I also used to think that when I was new-ish in this room, but then I looked around and noticed it was actually real

@KellyBundy is it? It still says "page not found" unless this is because of caching issues (I did refresh but didn't bother closing/reopening the browser yet)

I have a real language named KevinScript that actually runs and is Turing complete. I also have an imagined fever dream named KevinScript that combines all the worst design decisions conceivable. Hopefully it will never be real.

@KarlKnechtel Ask them for clarification if/when they undelete :-). Their text and example, to me, sound like they want Counter(b) - Counter(a) (after converting a and b to the obvious dicts). Their code pretty much does that, too, although they introduced floats and rounding. But I think the code works as reference/spec.

@Kevin pretty sure we have a canonical for "traverse nested structure and produce a flat result", too

@KellyBundy yes, that's what I figured too (it should perhaps be the named method .subtract in order to allow negative differences, but zeros have to be filtered out).

Normally my phone gives me terrible articles to read but this was quite interesting, especially in light of the KS discussions just earlier; c-style loops in python

They say it's proportional to the phase of the moon and viewing conditions, but I suspect that's a placebo effect and the moon wizards only need to believe in themselves. Nobody tell the moon wizards.

I want to take this moment to assure everyone that, statistically, each statement in rooms/6 has been reviewed by at least one bona fide scientist. Trust rooms/6! Mind the moon wizards!

Kevin is probably quintuple blind reviewed at any time.

Can confirm that I have monthly top ups on my Moon Wizard Spotting training. I'm pretty proficient with the trusty willow branch detection method (which I cannot disclose)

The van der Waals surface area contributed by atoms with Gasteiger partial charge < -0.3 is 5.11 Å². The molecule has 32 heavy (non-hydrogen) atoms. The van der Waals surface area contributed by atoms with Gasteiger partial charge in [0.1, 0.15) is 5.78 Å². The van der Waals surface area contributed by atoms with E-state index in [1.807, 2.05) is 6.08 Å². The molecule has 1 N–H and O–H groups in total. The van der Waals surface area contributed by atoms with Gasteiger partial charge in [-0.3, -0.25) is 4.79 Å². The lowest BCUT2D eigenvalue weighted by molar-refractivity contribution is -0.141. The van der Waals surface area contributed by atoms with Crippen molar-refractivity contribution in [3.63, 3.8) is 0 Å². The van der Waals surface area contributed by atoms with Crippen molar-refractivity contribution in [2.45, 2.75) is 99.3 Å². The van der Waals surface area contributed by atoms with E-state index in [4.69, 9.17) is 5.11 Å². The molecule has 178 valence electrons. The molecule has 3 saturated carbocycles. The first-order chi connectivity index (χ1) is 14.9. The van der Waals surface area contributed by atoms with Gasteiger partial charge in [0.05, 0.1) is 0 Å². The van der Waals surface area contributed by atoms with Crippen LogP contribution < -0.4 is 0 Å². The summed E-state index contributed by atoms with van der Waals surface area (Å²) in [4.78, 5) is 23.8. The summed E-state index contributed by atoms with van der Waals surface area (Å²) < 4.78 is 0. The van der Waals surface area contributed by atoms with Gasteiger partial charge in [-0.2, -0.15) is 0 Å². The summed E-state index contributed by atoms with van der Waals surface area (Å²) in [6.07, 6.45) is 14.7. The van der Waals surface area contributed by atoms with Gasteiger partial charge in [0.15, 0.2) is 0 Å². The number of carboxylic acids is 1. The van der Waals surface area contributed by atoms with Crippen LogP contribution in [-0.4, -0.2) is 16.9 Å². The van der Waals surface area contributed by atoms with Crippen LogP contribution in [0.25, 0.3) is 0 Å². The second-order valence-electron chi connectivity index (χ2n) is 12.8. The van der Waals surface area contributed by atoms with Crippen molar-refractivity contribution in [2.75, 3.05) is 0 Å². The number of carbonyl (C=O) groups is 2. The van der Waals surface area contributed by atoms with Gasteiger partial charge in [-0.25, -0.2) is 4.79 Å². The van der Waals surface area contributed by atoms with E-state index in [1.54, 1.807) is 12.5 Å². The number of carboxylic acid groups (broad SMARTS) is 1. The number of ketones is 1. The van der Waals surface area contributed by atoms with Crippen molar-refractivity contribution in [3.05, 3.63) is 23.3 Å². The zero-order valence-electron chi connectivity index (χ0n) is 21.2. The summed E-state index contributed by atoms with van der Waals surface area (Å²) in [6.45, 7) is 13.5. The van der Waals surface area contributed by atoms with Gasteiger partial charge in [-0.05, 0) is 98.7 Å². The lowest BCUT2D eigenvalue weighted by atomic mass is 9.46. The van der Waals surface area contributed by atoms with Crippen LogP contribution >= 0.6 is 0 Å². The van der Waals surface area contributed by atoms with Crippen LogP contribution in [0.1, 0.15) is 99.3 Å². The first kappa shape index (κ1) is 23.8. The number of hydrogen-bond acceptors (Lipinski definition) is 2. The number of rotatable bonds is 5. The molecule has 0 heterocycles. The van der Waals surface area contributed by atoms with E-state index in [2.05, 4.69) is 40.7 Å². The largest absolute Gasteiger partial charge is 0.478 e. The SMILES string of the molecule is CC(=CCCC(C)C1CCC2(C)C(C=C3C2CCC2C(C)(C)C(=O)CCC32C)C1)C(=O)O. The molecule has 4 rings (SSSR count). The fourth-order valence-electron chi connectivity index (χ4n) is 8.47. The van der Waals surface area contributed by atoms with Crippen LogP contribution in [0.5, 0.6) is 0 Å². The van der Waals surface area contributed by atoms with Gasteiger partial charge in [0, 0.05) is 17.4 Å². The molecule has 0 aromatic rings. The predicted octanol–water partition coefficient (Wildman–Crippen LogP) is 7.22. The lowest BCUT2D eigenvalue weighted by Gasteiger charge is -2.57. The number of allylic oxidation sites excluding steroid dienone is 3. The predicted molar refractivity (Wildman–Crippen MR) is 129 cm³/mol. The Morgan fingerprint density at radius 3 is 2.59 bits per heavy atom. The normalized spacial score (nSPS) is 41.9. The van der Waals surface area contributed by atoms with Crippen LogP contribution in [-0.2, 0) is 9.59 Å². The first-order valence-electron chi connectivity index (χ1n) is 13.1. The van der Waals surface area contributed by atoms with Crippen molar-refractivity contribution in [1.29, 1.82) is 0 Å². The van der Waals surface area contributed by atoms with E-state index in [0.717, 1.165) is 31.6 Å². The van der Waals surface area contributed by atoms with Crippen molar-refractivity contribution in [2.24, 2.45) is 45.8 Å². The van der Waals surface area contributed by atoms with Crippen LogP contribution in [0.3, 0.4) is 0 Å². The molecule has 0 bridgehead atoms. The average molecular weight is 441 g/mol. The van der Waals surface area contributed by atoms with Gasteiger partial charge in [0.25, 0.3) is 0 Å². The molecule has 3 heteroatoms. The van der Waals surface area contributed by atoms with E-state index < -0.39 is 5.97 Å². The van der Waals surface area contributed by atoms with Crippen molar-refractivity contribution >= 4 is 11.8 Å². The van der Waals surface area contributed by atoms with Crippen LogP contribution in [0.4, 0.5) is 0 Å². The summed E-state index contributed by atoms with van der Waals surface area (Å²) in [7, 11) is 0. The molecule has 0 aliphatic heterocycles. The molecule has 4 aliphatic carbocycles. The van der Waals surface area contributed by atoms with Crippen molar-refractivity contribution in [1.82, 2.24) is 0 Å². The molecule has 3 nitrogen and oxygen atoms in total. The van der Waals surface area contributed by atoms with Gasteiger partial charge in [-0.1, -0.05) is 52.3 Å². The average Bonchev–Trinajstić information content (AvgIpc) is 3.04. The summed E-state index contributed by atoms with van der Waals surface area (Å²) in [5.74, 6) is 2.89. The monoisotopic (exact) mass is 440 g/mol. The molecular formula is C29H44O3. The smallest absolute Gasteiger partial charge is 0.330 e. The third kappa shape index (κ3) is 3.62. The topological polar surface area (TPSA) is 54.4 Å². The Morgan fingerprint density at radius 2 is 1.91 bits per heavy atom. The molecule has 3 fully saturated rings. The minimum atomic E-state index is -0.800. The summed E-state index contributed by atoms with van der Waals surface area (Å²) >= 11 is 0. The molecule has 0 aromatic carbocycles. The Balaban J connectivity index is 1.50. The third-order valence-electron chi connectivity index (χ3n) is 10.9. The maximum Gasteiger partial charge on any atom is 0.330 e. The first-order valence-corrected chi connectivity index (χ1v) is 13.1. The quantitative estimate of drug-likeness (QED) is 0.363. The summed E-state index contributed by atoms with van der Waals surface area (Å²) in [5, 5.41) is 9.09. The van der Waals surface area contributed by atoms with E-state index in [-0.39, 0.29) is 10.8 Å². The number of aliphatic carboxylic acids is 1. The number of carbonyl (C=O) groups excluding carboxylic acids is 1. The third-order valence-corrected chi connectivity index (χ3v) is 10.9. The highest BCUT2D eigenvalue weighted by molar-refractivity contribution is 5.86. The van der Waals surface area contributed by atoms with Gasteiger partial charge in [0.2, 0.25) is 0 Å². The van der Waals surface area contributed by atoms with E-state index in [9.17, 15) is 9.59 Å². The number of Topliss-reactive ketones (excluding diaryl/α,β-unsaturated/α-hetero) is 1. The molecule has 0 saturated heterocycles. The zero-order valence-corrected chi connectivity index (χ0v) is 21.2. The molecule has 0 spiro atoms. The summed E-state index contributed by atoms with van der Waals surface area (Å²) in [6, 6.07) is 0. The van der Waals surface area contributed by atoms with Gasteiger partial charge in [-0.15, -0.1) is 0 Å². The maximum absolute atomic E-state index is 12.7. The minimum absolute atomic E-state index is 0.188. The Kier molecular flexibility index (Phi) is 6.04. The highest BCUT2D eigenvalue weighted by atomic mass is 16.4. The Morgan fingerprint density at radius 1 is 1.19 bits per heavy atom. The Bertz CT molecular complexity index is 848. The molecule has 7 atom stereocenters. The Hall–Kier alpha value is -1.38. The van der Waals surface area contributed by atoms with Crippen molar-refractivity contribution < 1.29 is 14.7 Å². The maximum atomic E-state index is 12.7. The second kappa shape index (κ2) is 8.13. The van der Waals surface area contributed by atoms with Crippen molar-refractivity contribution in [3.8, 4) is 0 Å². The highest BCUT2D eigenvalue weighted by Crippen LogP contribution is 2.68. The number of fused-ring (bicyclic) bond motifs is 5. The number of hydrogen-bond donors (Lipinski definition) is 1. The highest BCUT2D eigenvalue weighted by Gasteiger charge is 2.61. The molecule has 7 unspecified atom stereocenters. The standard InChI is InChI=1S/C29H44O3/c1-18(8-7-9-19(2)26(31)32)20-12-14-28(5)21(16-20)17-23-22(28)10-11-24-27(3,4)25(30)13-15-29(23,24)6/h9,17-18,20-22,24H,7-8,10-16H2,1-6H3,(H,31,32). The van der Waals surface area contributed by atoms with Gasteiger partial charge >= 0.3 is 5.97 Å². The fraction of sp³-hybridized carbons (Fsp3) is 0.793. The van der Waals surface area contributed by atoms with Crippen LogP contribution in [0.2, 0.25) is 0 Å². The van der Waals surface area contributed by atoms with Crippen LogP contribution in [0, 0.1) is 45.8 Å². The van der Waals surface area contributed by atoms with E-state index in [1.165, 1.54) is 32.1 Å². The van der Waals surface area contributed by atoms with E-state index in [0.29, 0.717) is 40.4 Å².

Dowsing branches can be made from willow. Handy that you can use one tool to detect both water and moon wizards. But make sure you know which one it's set to before you go looking.

Eh, it's an old photograph, so I'm basically explaining how to hack an Atari. Modern willow branches come with DRM (Dowsing Rights Management) protection, which I will speak of no further.

If your are happy that it solves your problem (test it?) Then tell the commenter to post as an answer or do it yourself after some reasonable time (not everyone is at a keyboard all the time). You judge what's a reasonable time

Fwiw I leave similar comments and I don't care if they get converted to answers by others. SO discourages answers in comments so there's no reprisal if someone takes it as an answer; I do that knowingly, others might just be formulating ideas. It's your question, though, so do what you think is right.

@sahasrara62 Are you asking if defining a staticmethod and classmethod to the same thing is a bad approach? In the question, it was just used as a demonstration, there is no reason to define both. The first answer answers the question pretty well - use the classmethod, not the staticmethod.

@roganjosh Thanks. It's kind of hard for me to test since I am using a specific version of a library for a reason, but the bug report they linked to is pretty much 100% the issue.

@PaulMcG no not about the methods but creating same class instance using those methods. So usecase of same class new class instance from same class method

What do you mean "same class instance"? When you call a classmethod, there is no instance.

Here is a class that holds a list of ints. You can construct it with some int values. But it also supports a from_string classmethod. You call it as shown.

class IntList:
def __init__(self, *values):
self.contents = [*values]
@classmethod
def from_string(cls, s):
"""s is a string of space-separated ints"""
return cls(*(int(i) for i in s.split()))
ilist = IntList.from_string("1 2 3")
print(ilist.contents)